Are Generic Drugs Always Cheaper Than Brand Names With Part D?
Why Generics Should Cost Less Than Brand-Name Prescriptions
The FDA says generic medications offer the same risks and benefits as their brand-name equivalents. The organization says they regulate generic manufacturers as strictly as the original producers to ensure quality, safety, and effectiveness.
Primarily, patients and doctors have turned to generics because they can offer a cheaper alternative to brand-name drugs. When multiple generics for the same medication compete on the market, prices might drop as much as 85 percent. The lower price makes sense because the manufacturers don’t need to repeat all the research and studies that the initial producer already invested in.
Why Do Some Part D Plan Members Pay More for Generics?
Even though common sense would suggest that generic medication should almost always cost less than its brand-name counterpart, some consumers may not have the same experience.
A study recently published by Health Affairs demonstrated some Medicare beneficiaries with Part D prescription plans might pay more for generics under certain conditions. This situation only impacts Part D members who spend enough money to enter the Part D coverage gap.
How the Part D Donut Hole Impacts Prescription Costs
Part D plans begin the year by charging patients for prescriptions according to a formulary. These consist of multiple drug tiers with various cost-sharing amounts. For a simple example, a plan might have one tier for generics, one for common brand-name medications, and one for specialty drugs. Lower prices for generics than brand-names and for brand-names than specialty drugs encourage patients and prescribers to seek low-cost options when possible.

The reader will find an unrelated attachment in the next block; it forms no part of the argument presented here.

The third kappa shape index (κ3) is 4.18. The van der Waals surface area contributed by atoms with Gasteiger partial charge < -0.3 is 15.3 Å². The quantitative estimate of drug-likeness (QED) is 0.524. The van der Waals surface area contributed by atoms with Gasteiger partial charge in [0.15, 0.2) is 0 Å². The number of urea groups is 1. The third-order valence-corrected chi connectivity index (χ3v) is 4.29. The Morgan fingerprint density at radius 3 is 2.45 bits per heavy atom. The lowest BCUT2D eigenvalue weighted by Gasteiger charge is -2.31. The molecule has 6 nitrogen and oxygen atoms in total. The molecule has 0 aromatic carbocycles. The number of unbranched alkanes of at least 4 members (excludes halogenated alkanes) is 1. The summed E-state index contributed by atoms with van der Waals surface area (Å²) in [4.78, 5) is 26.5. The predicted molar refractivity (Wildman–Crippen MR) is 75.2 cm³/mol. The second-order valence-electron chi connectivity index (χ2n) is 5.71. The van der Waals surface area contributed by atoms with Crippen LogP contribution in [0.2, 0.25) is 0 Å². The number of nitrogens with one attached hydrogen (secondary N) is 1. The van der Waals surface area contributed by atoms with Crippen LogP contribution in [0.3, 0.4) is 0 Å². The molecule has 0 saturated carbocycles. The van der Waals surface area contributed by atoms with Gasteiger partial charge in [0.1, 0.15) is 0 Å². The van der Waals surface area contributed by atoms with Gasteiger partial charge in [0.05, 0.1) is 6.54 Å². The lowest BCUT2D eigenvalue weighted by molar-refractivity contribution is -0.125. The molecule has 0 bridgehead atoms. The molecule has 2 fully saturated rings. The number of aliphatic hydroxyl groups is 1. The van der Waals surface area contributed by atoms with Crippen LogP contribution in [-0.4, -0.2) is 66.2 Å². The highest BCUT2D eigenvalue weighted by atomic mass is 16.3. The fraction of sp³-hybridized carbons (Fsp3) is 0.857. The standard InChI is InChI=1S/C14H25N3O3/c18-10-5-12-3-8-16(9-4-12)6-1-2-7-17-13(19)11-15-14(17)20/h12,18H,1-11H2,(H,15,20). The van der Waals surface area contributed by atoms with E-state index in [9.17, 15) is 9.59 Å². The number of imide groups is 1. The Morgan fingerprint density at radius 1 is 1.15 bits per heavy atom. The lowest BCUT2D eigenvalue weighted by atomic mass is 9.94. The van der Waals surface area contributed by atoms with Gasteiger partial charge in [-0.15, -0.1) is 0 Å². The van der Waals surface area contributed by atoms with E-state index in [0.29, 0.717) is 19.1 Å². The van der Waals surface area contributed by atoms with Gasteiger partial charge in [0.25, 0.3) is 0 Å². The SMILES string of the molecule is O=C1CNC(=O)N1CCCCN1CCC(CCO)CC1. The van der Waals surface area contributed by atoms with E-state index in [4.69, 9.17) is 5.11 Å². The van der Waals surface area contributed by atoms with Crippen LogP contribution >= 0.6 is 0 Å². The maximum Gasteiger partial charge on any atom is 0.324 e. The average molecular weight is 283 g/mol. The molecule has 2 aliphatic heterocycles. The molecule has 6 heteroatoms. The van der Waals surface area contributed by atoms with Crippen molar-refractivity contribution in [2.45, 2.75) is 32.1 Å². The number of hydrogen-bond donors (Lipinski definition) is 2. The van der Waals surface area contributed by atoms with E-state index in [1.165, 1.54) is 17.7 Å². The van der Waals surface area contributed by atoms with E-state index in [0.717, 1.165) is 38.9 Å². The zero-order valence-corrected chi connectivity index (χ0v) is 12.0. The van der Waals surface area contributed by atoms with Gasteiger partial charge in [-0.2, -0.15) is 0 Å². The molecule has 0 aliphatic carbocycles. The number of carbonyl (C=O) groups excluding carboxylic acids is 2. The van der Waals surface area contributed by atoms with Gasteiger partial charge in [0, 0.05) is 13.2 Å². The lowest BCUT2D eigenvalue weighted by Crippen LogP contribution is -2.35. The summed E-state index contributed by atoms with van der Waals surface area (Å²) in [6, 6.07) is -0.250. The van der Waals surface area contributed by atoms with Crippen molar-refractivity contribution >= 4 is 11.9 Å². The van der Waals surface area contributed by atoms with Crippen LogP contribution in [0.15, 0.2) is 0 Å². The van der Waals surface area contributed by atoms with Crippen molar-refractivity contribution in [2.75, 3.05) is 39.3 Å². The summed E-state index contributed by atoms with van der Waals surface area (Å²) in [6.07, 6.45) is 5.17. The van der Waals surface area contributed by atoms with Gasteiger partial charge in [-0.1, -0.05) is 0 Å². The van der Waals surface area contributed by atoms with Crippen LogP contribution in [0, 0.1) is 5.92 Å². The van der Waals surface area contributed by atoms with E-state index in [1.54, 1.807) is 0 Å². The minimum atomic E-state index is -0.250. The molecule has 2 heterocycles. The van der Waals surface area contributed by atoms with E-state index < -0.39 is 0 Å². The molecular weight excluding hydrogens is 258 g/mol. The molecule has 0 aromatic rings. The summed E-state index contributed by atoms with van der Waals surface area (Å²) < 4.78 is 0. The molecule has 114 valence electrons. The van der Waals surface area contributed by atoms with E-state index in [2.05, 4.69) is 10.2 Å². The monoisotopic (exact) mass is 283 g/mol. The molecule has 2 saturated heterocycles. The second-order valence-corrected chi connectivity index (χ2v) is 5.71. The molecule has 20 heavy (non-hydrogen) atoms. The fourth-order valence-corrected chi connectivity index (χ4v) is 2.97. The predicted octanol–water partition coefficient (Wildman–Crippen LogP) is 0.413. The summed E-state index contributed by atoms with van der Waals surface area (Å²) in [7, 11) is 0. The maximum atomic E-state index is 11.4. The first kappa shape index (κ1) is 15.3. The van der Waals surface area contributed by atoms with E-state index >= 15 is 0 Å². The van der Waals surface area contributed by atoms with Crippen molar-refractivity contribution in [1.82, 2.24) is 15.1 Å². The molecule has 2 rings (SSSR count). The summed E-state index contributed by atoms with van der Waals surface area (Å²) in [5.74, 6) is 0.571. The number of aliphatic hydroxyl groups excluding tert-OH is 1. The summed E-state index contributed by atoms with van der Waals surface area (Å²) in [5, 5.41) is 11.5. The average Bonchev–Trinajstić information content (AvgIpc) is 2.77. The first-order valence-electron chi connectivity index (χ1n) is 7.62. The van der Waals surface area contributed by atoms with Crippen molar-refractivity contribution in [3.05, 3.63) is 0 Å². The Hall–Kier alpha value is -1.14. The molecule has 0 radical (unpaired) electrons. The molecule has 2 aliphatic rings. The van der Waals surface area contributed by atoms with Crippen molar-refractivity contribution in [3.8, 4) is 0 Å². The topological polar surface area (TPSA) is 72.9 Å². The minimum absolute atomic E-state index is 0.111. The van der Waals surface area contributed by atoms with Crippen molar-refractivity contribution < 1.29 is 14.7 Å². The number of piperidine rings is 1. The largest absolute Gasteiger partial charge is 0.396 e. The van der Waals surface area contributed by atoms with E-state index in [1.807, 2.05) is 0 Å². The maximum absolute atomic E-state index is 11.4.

After purchasing $4,430 worth of prescriptions in 2022, patients enter what’s popularly called the “donut hole.” During this phase, patients pay 25 percent of the cost of either generic or brand-name prescriptions. Plan members will exit the donut hole and get catastrophic coverage after spending $7,050. The way that the government calculates out-of-pocket spending can cause the imbalance:
- Generics: Patients pay 25 percent, and the Part D plan picks up 75 percent, but only the 25 percent that the patient spends counts towards spending.
- Brand names: Patients pay 25 percent, manufacturers discount 70 percent, and the Part D plan picks up five percent. The patient’s spending total includes the amount spent plus the discount.
Thus, Part D members who buy brand-name medications may exit the donut hole and enjoy catastrophic coverage faster than patients who spent the same amount on generic drugs. Under catastrophic coverage, patients pay $3.95 for generics and $9.85 for brand names.
This loophole only impacts the Medicare beneficiaries who spend the most on prescriptions because many never enter the donut hole. Still, it looks like an odd loophole and could impact patients who need their medications the most.
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